(4) A new reconnection agenda
Cities are key to global sustainability outcomes. Urbanisation has undoubtedly contributed to the environmental crisis through the consumption of resources and disconnection of people from local environments. Yet cities are also the solution. There is a vital need to reconnect urban populations with nature, but we must also move beyond superficial connections to those connections that will contribute to systemic change. Climate change, species extinction, global poverty, natural resource depletion; these are the big issues that are facing our world today that require huge shifts in how humanity relates to the natural world. Promoting more frequent visits to the local park will not achieve this change. What we need is a wholesale shift in personal and societal orientation towards nature that results in individual and collective behaviour change.
Could focusing on connections with nature in a broader sense provide a key to the type of transformation needed? We need a reconnection agenda that focuses on reconnecting people with the natural world experientially (increased interaction with natural environments), materially (strengthening ties with local ecosystems), cognitively (increasing knowledge of our reliance on nature), and philosophically (engendering respect for the planet). As areas of high population density, cities are ideally placed to drive this reconnection agenda, particularly in regards to cognitive and philosophical reconnection. As cultural hubs, cities promote community interaction and development and ideas are spread quickly in them. Cities are also centres of economic activity and home to corporation headquarters. Institutions that may be instrumental in effecting change for sustainability are based in cities. Cities are even critical to promoting moral and religious messages related to sustainability, as highlighted by the Pope’s recent tour of the US, where he reiterated humanity’s responsibility to steward the environment. If it is value shift that’s needed, then this is most possible in cities.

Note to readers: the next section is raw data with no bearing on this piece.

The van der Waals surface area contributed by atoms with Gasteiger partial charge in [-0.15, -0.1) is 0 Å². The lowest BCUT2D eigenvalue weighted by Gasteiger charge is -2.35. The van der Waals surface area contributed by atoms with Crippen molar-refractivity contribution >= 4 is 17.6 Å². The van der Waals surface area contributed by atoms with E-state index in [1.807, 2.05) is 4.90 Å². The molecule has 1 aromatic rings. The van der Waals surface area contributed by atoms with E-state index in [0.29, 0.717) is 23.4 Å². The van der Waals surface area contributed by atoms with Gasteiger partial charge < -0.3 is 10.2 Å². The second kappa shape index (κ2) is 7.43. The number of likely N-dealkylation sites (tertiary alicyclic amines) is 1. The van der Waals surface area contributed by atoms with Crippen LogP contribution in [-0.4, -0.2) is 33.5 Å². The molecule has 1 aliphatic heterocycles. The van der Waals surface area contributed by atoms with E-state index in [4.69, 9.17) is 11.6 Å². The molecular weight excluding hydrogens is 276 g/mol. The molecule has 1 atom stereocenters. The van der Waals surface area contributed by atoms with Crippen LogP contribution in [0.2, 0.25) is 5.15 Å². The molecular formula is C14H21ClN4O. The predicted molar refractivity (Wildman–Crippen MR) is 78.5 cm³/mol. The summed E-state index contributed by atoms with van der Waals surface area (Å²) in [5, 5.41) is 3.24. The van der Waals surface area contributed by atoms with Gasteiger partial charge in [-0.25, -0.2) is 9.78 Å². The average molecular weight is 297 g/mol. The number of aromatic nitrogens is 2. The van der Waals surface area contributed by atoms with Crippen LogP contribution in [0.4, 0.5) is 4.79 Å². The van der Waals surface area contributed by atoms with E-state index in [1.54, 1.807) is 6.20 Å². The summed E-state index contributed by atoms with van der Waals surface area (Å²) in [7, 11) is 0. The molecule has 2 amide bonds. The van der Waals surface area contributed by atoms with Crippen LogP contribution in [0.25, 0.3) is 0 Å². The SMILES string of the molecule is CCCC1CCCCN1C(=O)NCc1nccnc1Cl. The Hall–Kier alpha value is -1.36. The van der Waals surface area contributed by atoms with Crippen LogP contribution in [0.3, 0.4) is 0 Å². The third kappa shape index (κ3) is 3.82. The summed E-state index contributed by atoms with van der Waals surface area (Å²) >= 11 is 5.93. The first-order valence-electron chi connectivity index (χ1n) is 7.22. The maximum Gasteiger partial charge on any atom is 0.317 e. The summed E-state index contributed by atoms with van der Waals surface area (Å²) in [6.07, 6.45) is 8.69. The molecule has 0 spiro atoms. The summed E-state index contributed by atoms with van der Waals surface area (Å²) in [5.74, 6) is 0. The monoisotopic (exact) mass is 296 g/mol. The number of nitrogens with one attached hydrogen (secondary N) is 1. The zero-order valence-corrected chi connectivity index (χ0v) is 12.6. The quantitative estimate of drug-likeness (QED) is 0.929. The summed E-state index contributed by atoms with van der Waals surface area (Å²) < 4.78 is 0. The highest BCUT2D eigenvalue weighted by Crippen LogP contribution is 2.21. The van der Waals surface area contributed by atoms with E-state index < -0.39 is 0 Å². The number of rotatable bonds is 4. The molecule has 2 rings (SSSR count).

So what would this reconnection agenda look like in practical terms? There is not enough space in this blog post to explore it in detail, but I present a few initial ideas here. To increase the value of experiential connections, urban planners and designers should look to enhance biodiversity in green spaces as a way of increasing the ‘intensity’ of the nature experience in what are often quite ecologically sterile landscapes (see Ikin et al., 2015, for ideas). Wellington’s ‘Zealandia’ wildlife sanctuary is a good example of a well managed and popular nature reserve close to the urban centre. In addition to this, there’s a need for cities to promote sustainability initiatives that emerge through grassroots or non-government organisations. Relevant examples include the recent ‘car free day’ in Paris, or WWF’s ‘Earth Hour City Challenge’. These initiatives can be powerful tools for generating attitudinal and behavioural change in individuals and institutions that go far beyond the single event.
Cities are key places for reconnecting people with nature. Yet it is time for cities to take nature connections to the next level: to go beyond making urban landscapes pleasant for their inhabitants to become places that drive transformation.